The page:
Orange County Has Released Thousands of Criminal Illegal Aliens Because of California’s Sanctuary Law

by Jason Hopkins


The Orange County Sheriff’s Department has been forced to release thousands of criminal illegal aliens in the past two years, with both the sheriff’s department and Immigration and Customs Enforcement blaming California’s statewide sanctuary law.

California’s SB 54, legislation that largely restricts cooperation between ICE and law enforcement, went into effect in January 2018. Since that time, Orange County has released over 2,100 illegal aliens back into the community despite ICE detainers placed on every single one of them, the agency announced in a Wednesday press release. The sheriff’s department released 1,106 inmates without notifying ICE in 2018 and released another 1,015 again in 2019 without notifying the agency.

Local authorities are in support of the sanctuary policy, but say their hands are tied because of the statewide law.

“SB 54 has made our community less safe. The law has resulted in new crimes because my deputies were unable to communicate with their federal partners about individuals who committed serious offenses and present a threat to our community if released,” Orange County Sheriff-Coroner Don Barnes said in a statement.

“The two-year social science experiment with sanctuary laws must end. Rather than protect our immigrant community, the law has enabled offenders to be released, often times back into the immigrant communities they prey upon, and create new victims,” Barnes continued.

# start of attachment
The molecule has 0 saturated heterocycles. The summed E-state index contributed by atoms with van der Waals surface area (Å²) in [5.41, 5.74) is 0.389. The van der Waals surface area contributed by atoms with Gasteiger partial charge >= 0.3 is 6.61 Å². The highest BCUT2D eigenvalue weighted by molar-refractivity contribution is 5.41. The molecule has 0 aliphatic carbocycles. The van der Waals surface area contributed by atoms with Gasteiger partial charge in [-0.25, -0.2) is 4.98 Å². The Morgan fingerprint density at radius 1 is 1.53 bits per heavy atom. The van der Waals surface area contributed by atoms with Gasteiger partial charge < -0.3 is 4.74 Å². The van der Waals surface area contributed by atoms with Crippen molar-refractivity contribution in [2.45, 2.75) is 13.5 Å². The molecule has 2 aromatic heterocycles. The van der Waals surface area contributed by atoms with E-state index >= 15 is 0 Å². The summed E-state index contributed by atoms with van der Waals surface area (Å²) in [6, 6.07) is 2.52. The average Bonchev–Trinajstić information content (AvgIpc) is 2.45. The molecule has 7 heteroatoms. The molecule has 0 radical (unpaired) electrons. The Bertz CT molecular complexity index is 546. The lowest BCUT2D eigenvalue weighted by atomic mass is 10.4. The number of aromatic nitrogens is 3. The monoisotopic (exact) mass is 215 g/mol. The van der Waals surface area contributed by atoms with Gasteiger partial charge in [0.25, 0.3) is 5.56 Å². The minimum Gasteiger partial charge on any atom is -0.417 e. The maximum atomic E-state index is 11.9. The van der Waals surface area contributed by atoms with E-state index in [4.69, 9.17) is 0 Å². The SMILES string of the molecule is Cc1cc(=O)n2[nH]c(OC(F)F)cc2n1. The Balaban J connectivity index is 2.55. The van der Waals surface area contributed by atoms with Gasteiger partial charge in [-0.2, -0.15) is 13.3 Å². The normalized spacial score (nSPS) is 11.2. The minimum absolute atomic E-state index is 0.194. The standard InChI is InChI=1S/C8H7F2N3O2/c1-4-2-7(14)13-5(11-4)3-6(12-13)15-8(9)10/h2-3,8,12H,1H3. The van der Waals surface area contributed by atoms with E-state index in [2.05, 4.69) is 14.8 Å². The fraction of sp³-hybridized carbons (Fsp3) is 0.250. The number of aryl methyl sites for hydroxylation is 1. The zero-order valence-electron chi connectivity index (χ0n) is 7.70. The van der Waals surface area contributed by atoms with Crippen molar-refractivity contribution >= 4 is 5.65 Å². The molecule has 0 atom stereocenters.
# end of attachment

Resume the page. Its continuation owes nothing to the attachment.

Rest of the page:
Many of the illegal aliens who the county released landed right back into local custody. A total of 411 illegal aliens, all of whom had ICE detainers before being released, were re-arrested on additional charges. Many of the additional charges included rape, child sex offenses, assault with a deadly weapon, domestic violence, driving under the influence and identify theft.

Such alleged actions would not have likely taken place had Orange County authorities been able to honor the ICE detainers to begin with.

Acting ICE Director Matthew Albence commended the sheriff of Orange County for speaking up against the law.

“I applaud Orange County Sheriff Don Barnes for his continued efforts to explain why these sanctuary policies do not make sense when it comes [to] public safety. This is exactly what ICE has said time and again,” Albence said.

“These policies do nothing but ensure that criminals are released back into the community, where many re-offend, instead of being turned over to ICE. These are preventable crimes, and more importantly, preventable victims,” the ICE chief continued, adding:

“As the data released by Sheriff Barnes clearly demonstrates, all communities are safer when local law enforcement works with ICE.”

Former California Democratic Gov. Jerry Brown signed the California Values Act in October 2017. The bill, among other things, bans state and local agencies from honoring ICE detainer requests, which are requests the agency makes when an illegal alien is placed into local custody for an unrelated crime. Such holds allow an ICE agent to arrive and make an apprehension.

President Donald Trump highlighted California’s sanctuary law during his State of the Union address Tuesday night. One of his special guests was Jody Jones, the brother of a California man who was killed by an illegal alien. Local authorities had previously arrested that alien but released him because of SB 54.

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Jason Hopkins is a reporter for the Daily Caller News Foundation. 







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